geek gk64 typing test

Typing experience

Now in terms of the typing experience, this being a keyboard with blue switch, it is one of its strong points especially for typist that likes clicky and tactile feedback. I personally don’t like loud and clicky switches but the Gateron blues are undeniably satisfying to type with, especially with its smooth travel. The 55g of actuation force is also at just the right amount for me for typing comfortably for a prolonged period of time.  
geek gk64 vs geek gk61

Gaming Performance

When it comes to gaming, as I’ve mentioned on my previous reviews, most gamers prefer linear switches rather than clicky ones, as they are going to bottom out the keys anyways and the click and tactile feedback are really not necessary. But then again, it will still boil down to personal preference and there’s really no definite answer for what switch is good for gaming. 
geek gk64 banggood
With that being said, just to give you an idea if you’re new to this, generally speaking, linear switch is good for gaming as it’s also silent and doesn’t take away from the in-game sounds, while clicky and tactile switch is good for typing so that you feel every key press and give you an idea that a particular letter has been activated. Some users, including myself, prefer the middle ground which is the brown switch that only has tactile feedback.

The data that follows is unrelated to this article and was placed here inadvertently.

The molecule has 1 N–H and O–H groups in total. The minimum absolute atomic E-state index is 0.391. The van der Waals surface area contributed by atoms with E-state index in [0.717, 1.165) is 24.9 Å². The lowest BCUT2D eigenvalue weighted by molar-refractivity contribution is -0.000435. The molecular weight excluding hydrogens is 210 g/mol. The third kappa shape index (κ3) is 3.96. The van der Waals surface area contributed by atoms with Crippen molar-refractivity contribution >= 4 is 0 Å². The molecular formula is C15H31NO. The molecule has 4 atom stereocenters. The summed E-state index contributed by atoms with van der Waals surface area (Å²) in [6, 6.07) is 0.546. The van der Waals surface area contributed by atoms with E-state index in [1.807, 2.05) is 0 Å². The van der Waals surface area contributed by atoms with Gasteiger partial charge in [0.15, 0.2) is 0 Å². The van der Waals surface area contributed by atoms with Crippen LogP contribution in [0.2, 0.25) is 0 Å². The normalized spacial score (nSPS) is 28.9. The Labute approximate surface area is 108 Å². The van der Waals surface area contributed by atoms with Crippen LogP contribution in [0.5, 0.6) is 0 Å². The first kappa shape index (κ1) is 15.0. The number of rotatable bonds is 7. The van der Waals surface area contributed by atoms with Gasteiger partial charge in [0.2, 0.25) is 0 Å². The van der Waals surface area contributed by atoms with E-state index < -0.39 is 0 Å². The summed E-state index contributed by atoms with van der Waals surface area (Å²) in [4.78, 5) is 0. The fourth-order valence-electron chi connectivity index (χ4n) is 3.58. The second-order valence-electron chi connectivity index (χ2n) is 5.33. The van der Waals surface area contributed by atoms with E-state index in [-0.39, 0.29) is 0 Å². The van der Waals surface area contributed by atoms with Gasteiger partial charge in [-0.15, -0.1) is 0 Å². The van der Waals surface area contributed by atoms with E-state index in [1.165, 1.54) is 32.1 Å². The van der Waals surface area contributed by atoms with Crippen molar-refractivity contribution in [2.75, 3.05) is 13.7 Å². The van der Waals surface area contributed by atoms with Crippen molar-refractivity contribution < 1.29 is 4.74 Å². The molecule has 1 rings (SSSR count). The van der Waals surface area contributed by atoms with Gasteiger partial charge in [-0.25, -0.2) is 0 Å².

Now, when it comes to the software, this uses pretty much the same software as the Geek GK61, but now I have a better understanding of how to fully take advantage of this to enhance your workflow especially with the 60% form factor. It’s still not very intuitive but it’s actually quite powerful once you’re able to figure it out.

So basically we have two main settings, the driver mode and the onboard settings that you can toggle using FN + Q. The onboard settings are the one you should customize if you want to use this keyboard without the software, like for example if you frequently move between workstations or if you bring this keyboard along with you elsewhere. All the settings will be saved on the onboard memory of the keyboard. 
The driver mode, on the other hand, has the most customization options available for you since it’s going to be supported by the software. You can pretty much do anything you want, you can change any key to a different function like other keys, numpad, media keys, mouse functions, system and networking and you can also opt to disable some keys.
We also have the lighting tab, which gives you a ton of lighting modes more than what you already have with the onboard settings, including some special lighting modes like the music volume, which will allow you to sync the lighting effects depending on the music you are playing. This is different by the way to the audio visualizer using the built-in microphone, that one will pick up all the sounds including background noise and everything you do around the keyboard. Aside from the presets, you can also opt to make your own custom lighting using the DIY static light option. 
Now, aside from the functions and lighting modes, we also have the macro list, and you can also set up lighting effects per key, but most importantly, you also have the shortcut feature wherein you can pretty much launch anything like videos, programs and other files just by pressing a single key.